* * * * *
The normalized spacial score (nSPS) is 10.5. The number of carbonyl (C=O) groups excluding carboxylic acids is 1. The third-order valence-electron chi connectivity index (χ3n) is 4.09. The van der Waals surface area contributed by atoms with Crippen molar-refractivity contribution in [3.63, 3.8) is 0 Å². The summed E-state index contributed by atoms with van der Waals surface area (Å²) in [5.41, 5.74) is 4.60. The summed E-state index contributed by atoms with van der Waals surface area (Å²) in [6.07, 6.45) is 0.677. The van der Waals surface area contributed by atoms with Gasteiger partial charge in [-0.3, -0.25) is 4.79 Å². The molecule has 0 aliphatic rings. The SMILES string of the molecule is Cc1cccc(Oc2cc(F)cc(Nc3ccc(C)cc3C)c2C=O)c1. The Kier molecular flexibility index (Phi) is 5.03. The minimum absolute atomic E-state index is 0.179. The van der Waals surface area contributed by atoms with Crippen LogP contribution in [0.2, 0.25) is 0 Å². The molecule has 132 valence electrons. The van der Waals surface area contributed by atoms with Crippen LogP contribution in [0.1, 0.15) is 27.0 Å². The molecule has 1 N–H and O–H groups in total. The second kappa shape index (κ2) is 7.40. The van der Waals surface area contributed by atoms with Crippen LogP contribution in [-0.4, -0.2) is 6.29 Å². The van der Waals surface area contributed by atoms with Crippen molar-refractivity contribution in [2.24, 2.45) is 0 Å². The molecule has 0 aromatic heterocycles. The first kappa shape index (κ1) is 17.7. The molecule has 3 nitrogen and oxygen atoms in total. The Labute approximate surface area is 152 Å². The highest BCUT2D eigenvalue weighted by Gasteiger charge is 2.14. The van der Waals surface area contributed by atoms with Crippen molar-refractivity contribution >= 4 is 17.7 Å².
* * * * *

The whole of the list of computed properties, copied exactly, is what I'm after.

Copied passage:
The normalized spacial score (nSPS) is 10.5. The number of carbonyl (C=O) groups excluding carboxylic acids is 1. The third-order valence-electron chi connectivity index (χ3n) is 4.09. The van der Waals surface area contributed by atoms with Crippen molar-refractivity contribution in [3.63, 3.8) is 0 Å². The summed E-state index contributed by atoms with van der Waals surface area (Å²) in [5.41, 5.74) is 4.60. The summed E-state index contributed by atoms with van der Waals surface area (Å²) in [6.07, 6.45) is 0.677. The van der Waals surface area contributed by atoms with Gasteiger partial charge in [-0.3, -0.25) is 4.79 Å². The molecule has 0 aliphatic rings. The SMILES string of the molecule is Cc1cccc(Oc2cc(F)cc(Nc3ccc(C)cc3C)c2C=O)c1. The Kier molecular flexibility index (Phi) is 5.03. The minimum absolute atomic E-state index is 0.179. The van der Waals surface area contributed by atoms with Crippen LogP contribution in [0.2, 0.25) is 0 Å². The molecule has 132 valence electrons. The van der Waals surface area contributed by atoms with Crippen LogP contribution in [0.1, 0.15) is 27.0 Å². The molecule has 1 N–H and O–H groups in total. The second kappa shape index (κ2) is 7.40. The van der Waals surface area contributed by atoms with Crippen LogP contribution in [-0.4, -0.2) is 6.29 Å². The van der Waals surface area contributed by atoms with Crippen molar-refractivity contribution in [2.24, 2.45) is 0 Å². The molecule has 0 aromatic heterocycles. The first kappa shape index (κ1) is 17.7. The molecule has 3 nitrogen and oxygen atoms in total. The Labute approximate surface area is 152 Å². The highest BCUT2D eigenvalue weighted by Gasteiger charge is 2.14. The van der Waals surface area contributed by atoms with Crippen molar-refractivity contribution >= 4 is 17.7 Å².